The first global analysis that assesses countries on sustainable development goal (SDG) health performance was launched at a special event at the UN General Assembly Wednesday and published online in The Lancet.
The study by an international collaboration on the Global Burden of Disease (GBD) analysed each country’s progress towards achieving health-related SDG targets by creating an overall SDG Index score. Countries were then ranked by their scores to show which nations are closest to achieving the targets.
A nation’s SDG index score is based on a scale of zero to 100. In 2015, Iceland topped the overall list with a score of 85. The nation with the lowest score was the Central African Republic — 20. The United States had a score of 75, just behind Slovenia, Greece and Japan, all at 76. India’s score was 42. The US was ranked 28, above Estonia and New Zealand, while UK was rank 5.
One of the health-related indicators is malaria. Countries like Sri Lanka, Iraq, Syria, Libya and others that have eliminated malaria scored 100 on that health indicator while India registered only 10 points.
Another indicator is under-five mortality. The target for achieving the Millennium Development Goal (MDG) was 2015. India is close to achieving the MDG goal of 42 deaths per 1,000 births and, in 2014, registered 45 deaths per 1,000 births. On a scale of 0-100, India has a score of 39 on this front.
On safe hygiene practices, India has 8 on the scale of 0-100. India’s highest score has been 93 on the ‘war’ indicator front that assesses age-standardised death rate due to collective violence and legal intervention, per 100,000 population. Countries like Syria, Iraq, Libya and Pakistan have registered single digits.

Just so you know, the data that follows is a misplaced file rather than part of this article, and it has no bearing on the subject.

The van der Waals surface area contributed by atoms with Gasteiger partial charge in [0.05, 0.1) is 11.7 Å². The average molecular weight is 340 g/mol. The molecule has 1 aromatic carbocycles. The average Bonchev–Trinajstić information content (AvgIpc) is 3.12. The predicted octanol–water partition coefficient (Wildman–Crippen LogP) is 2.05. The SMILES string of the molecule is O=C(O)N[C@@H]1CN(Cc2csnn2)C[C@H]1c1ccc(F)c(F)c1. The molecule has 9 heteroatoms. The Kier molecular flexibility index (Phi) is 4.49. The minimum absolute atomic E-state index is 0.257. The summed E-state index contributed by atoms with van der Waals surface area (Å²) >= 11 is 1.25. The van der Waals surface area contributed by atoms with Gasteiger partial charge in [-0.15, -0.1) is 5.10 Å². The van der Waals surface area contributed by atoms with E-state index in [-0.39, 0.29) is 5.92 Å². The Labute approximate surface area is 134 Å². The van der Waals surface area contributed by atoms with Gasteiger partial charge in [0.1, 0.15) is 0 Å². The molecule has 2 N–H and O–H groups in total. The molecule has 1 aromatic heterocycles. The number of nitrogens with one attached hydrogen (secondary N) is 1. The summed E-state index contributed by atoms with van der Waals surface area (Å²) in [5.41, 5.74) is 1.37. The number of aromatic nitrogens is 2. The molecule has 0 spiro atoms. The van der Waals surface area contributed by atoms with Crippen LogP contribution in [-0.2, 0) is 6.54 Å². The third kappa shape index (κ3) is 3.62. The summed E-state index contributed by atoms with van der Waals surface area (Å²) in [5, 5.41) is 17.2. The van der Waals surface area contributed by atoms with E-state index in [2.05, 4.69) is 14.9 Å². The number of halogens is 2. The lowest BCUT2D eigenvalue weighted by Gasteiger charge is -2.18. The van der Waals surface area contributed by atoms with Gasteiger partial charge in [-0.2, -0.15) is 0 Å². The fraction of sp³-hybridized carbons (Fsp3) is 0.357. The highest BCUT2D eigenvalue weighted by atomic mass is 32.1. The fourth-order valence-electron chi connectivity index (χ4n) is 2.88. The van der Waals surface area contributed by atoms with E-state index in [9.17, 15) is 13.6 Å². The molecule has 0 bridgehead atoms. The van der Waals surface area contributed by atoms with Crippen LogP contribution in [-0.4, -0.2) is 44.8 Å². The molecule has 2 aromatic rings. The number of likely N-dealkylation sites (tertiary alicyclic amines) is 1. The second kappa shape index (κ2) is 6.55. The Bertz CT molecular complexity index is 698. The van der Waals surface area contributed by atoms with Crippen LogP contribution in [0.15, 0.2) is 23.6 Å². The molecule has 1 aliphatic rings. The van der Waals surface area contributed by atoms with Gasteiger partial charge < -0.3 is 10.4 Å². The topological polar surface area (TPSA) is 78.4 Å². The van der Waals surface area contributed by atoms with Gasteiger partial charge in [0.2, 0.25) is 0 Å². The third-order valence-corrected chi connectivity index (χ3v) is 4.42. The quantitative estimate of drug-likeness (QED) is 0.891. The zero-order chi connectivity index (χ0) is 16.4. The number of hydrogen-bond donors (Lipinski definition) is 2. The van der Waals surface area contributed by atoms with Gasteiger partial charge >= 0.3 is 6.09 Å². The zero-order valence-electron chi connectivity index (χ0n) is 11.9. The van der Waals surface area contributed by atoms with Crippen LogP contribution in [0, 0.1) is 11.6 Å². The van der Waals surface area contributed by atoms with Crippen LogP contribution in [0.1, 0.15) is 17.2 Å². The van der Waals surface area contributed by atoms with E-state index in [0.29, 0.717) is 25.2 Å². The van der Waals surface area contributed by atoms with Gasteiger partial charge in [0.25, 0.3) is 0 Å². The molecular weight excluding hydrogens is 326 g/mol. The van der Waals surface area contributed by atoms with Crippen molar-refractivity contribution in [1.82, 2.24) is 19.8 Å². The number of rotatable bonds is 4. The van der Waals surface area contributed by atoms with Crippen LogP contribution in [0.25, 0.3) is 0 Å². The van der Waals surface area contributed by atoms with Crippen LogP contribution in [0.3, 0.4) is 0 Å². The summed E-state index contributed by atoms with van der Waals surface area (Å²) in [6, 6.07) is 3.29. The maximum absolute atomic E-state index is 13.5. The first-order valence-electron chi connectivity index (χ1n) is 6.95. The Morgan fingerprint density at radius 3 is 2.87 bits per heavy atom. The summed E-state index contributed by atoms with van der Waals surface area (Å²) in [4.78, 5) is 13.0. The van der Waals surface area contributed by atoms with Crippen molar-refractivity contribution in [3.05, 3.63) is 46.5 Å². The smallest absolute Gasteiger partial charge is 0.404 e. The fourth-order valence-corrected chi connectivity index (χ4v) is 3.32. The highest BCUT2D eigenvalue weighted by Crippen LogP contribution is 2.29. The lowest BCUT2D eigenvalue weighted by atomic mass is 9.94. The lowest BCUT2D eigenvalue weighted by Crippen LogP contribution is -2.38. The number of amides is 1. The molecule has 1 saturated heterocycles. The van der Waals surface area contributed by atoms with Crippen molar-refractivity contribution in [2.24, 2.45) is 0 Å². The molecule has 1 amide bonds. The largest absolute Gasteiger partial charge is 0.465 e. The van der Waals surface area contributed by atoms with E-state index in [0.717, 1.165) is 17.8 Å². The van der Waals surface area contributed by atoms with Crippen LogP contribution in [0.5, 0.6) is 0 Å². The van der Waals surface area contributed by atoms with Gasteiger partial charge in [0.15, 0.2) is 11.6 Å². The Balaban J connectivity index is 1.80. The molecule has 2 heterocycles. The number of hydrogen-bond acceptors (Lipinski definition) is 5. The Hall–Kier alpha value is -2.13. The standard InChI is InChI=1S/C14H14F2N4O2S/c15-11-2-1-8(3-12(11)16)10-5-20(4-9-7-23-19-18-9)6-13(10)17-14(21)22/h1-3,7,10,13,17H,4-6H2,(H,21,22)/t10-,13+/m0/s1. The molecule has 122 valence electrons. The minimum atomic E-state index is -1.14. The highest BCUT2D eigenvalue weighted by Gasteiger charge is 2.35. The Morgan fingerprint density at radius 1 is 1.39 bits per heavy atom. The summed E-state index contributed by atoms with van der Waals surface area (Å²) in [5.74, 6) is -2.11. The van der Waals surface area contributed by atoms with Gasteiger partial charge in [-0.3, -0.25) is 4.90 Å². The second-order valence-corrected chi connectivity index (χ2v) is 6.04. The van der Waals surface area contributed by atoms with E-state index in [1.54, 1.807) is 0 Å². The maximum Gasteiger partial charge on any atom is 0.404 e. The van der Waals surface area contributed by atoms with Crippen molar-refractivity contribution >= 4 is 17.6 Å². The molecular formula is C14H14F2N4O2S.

The poor performance has prompted co-author of the study and senior researcher Dr Vikram Patel, Professor of International Mental Health at the Centre for Global Mental Health, London School of Hygiene and Tropical Medicine, to point out that the reason why India continues to be one of the worst-performing countries in health is because its political and medical classes have persistently ignored public health principles which ultimately improve a nation’s health, such as addressing social determinants of disease and ensuring high-quality, accountable, universal health care for people.
The SDGs are 17 universal goals, 169 targets and 230 indicators set by the United Nations in 2015 to guide a range of pressing problems including food and water security, poverty and climate change up to 2030. The SDGs follow and expand on the MDGs which lapsed at the end of 2015. Health is at the core of the SDGs and the third SDG aims to ensure healthy lives and promote well-being at all ages. Health-related indicators are present among 11 of the other 16 goals.
Using data from the Global Burden of Diseases, Injuries and Risk Factors (GBD) study between 1990 and 2015, Professor Stephen Lim from the Institute of Health Metrics and Evaluation (IHME) at the University of Washington, Seattle, and others estimated the current status of 33 of the 47 health-related indicators. To enable easier comparison, they created a health-related SDG index with a rating of 0-100 that combines these 33 health-related indicators to measure progress for 188 countries between 1990 and 2015.
(by Anuradha Mascarenhas - indianexpress.com)